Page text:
– I love to paint, but I’m not any good at it. And that’s okay, because you don’t have to do something well to enjoy it. Making art is messy, fun, relaxing, and most of all, important. I live for football season and enjoy building my fantasy teams. Hit me up in a few months if you need someone for your fantasy team. (For fun only. I don’t do betting leagues.) I keep quirky stuff on my desk. I have three miniature figures: Mulder, Jane Austen, and a dragon warrior. I also have a miniature Tardis, a crocheted weeping angel, and a Magic 8 Ball.
- 14. Can we have an excerpt from one of your favorite books you’ve written?
– This is from Heavenfall.
The stim bar wasn’t anything like she expected. Rows of cubicles spanned the length of the building, had to be at least sixty or seventy stations, and the only light came from the tiny comp screens. People sat tethered to the control panels in various states of consciousness. Their bodies twitched, bounced, fought, or writhed with the artificial emotions being pumped into their brains. Some cried, some sang, and a handful, maybe six or seven, were openly having sex. Only a one or two of the partners were prostitutes. Looked like the rest of them were wives, or husbands. Their touches were slower, more deliberate, and more intimate than the automatic responses from the professionals. And none of the partners acknowledged Mary and David’s presence in the room. Probably thought they were there for the same reasons and looking for an empty comp to hook into.
“This place gives me the jitters. Nobody has their eyes open. And why aren’t there any pictures on the screens? It’s like they’re all hypnotized or something.”
“Seeing ruins the fantasy, princess. The stim programs are designed to tap into the visual cortex. Pumps the images, hell everything, smells, sounds, touches, directly into their brains.”
“No wonder they get addicted.” A shiver crawled across her skin, even though the lack of good circulation and the press of so many bodies stifled the air and made the space hot. “Let’s find a port, get the virus uploaded, and get out.”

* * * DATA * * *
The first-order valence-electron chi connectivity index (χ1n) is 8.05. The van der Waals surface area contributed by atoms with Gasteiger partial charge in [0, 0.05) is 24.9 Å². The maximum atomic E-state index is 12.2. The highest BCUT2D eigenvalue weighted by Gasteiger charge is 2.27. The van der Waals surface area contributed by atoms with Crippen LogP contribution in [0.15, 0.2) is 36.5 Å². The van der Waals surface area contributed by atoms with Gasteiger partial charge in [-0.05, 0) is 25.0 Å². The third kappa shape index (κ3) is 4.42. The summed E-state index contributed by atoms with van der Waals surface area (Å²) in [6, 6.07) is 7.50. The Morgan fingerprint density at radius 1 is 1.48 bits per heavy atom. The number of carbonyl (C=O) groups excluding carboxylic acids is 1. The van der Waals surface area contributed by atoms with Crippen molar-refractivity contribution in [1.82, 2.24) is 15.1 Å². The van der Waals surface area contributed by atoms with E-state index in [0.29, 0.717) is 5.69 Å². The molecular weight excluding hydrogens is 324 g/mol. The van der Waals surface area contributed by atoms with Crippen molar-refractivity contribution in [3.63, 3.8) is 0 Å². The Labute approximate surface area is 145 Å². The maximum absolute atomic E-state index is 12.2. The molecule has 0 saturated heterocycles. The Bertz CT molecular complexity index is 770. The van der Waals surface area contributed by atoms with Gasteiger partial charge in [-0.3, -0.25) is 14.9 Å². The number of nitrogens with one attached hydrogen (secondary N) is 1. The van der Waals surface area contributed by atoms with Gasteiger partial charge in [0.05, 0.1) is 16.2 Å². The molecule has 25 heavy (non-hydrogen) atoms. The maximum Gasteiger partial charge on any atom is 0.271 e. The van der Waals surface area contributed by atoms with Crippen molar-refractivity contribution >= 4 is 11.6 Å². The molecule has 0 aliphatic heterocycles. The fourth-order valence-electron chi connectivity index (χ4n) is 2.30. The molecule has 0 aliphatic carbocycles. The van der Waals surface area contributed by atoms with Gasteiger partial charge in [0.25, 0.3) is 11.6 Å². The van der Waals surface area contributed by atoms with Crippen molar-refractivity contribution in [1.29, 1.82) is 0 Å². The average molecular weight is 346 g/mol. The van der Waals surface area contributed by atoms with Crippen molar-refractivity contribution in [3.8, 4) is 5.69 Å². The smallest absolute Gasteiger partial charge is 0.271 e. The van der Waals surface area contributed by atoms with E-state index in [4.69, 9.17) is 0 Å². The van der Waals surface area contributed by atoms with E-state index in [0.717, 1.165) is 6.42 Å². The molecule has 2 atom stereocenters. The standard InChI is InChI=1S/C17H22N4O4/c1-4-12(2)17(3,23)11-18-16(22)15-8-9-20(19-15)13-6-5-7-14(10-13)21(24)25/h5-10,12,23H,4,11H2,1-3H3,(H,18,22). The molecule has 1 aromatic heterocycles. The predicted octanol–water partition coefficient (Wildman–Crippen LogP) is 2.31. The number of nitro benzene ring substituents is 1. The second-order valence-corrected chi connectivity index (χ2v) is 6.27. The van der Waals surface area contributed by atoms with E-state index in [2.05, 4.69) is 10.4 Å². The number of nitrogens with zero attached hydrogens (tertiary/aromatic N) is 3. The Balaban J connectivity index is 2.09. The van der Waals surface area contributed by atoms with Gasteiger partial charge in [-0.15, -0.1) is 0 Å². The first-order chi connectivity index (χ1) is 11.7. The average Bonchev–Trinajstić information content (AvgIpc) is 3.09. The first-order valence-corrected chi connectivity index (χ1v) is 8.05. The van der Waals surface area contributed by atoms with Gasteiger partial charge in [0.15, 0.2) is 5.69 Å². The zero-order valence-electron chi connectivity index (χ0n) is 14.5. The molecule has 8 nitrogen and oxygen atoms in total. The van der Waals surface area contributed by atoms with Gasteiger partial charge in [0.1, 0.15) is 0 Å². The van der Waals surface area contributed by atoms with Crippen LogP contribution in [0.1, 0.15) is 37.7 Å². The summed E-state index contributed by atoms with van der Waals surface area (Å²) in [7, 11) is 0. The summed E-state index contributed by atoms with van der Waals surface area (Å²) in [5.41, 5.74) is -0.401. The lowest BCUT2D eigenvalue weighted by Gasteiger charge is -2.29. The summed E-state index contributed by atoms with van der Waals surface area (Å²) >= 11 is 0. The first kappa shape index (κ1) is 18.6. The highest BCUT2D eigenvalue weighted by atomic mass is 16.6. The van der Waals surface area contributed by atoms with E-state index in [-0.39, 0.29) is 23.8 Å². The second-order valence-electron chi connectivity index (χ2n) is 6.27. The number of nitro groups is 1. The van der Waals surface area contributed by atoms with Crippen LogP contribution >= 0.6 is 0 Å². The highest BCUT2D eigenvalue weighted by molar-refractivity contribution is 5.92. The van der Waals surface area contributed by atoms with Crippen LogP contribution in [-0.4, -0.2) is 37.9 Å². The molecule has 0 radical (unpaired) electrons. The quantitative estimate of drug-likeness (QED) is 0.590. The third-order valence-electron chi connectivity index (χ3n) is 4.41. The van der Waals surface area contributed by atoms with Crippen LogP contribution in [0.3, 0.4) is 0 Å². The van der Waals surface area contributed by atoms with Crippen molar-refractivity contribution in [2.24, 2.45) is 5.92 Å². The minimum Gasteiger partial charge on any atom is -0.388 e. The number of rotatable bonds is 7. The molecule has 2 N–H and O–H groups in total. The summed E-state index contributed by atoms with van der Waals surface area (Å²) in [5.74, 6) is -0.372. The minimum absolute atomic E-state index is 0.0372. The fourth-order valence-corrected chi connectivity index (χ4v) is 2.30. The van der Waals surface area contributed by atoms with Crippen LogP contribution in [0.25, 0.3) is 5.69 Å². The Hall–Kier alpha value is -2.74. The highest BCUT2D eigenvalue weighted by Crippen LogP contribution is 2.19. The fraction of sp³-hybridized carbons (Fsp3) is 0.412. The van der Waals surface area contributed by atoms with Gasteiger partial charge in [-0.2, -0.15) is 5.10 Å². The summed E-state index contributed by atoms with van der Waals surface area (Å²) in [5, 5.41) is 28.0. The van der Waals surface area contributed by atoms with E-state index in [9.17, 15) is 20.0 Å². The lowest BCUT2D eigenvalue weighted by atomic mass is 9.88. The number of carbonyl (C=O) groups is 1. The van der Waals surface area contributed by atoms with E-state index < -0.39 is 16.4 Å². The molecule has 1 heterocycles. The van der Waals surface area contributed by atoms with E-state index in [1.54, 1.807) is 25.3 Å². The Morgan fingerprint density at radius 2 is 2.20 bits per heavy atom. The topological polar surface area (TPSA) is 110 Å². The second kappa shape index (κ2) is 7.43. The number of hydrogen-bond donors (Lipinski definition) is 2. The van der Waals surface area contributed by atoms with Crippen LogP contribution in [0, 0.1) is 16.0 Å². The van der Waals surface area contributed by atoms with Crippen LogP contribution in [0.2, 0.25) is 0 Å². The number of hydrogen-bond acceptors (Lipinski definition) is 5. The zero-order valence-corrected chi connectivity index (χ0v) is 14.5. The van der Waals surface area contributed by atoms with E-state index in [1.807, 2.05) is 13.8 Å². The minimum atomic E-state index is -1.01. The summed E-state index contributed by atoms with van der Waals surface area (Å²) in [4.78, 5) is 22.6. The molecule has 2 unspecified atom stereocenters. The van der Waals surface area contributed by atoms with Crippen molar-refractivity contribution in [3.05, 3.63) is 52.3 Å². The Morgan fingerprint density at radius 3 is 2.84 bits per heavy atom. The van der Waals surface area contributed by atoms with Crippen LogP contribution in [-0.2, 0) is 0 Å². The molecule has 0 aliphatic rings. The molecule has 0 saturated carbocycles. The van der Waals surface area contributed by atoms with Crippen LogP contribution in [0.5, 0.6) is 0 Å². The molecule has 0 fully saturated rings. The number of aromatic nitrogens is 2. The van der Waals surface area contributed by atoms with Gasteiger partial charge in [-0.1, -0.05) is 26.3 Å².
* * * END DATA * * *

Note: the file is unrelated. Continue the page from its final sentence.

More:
David glanced over the room. “I don’t see any open comps close. The screens are time indicators. A full stimulation session starts with blue, counts down to red. Look for an open comp, or one with an orange or red screen. You take the right, and I’ll take the left. Whistle if you find one.”
They separated, moved through the rows, and met at the back of the room.
“I got nothing,” Mary said.
“What do we do now? Wait? Break some controller’s connection?”
“It would be messy to break a connection. They’ve got to come down slow, or it messes them up. The program gets caught in the hardware and keeps looping or something. I don’t understand it, but I’ve seen the effects. At first you think it can’t be that bad, you know, to have some emotion rattling around in the mind.” He wiggled his fingers next to his temple. “I mean, most people do, right? But controllers, their brains don’t function like most people’s. Brain starts rejecting the emotion, ’cause it’s not supposed to be there. All those images and stuff start bleeding out and mixing with what’s physically happening around them. Drives them batshit crazy. Can’t escape the hallucinations, and then they go comatose. They can’t speak, or move, but in their eyes? You can see they’re terrified. Hadrian’s favorite form of discipline.”
“Okay, so we wait. I saw a couple of yellow screens. Maybe they’re close to being orange.”
“Can’t wait too long, though.” He leaned against the wall and pulled his lighter out of his pocket. Not a disposable, but an old Zippo he’d inherited from his grandfather. “The guy at the door? I got the feeling he might just come down here with his hope in his hands to watch you work while he jacks his pathetic dick off in a corner.” The click of the lighter’s top opening and closing accentuated each word.
“But I’m not doing—oh.”
“Yeah, and when he sees you not doing anything, I’ll have to kick his ass.” The loud click of his lighter closing echoed through the room. “On principle for thinking about you that way, then I’d have to kick it again so he wouldn’t run back upstairs and rat us out, and I don’t know if my arms can take it. Plus, the longer we have to wait, the better the chances we get caught.”
“But if we break a connection, we’re no better than Hadrian.”
He took a long draw off the cigarette, let it out slow, and closed his eyes. “Never claimed to be, Princess.”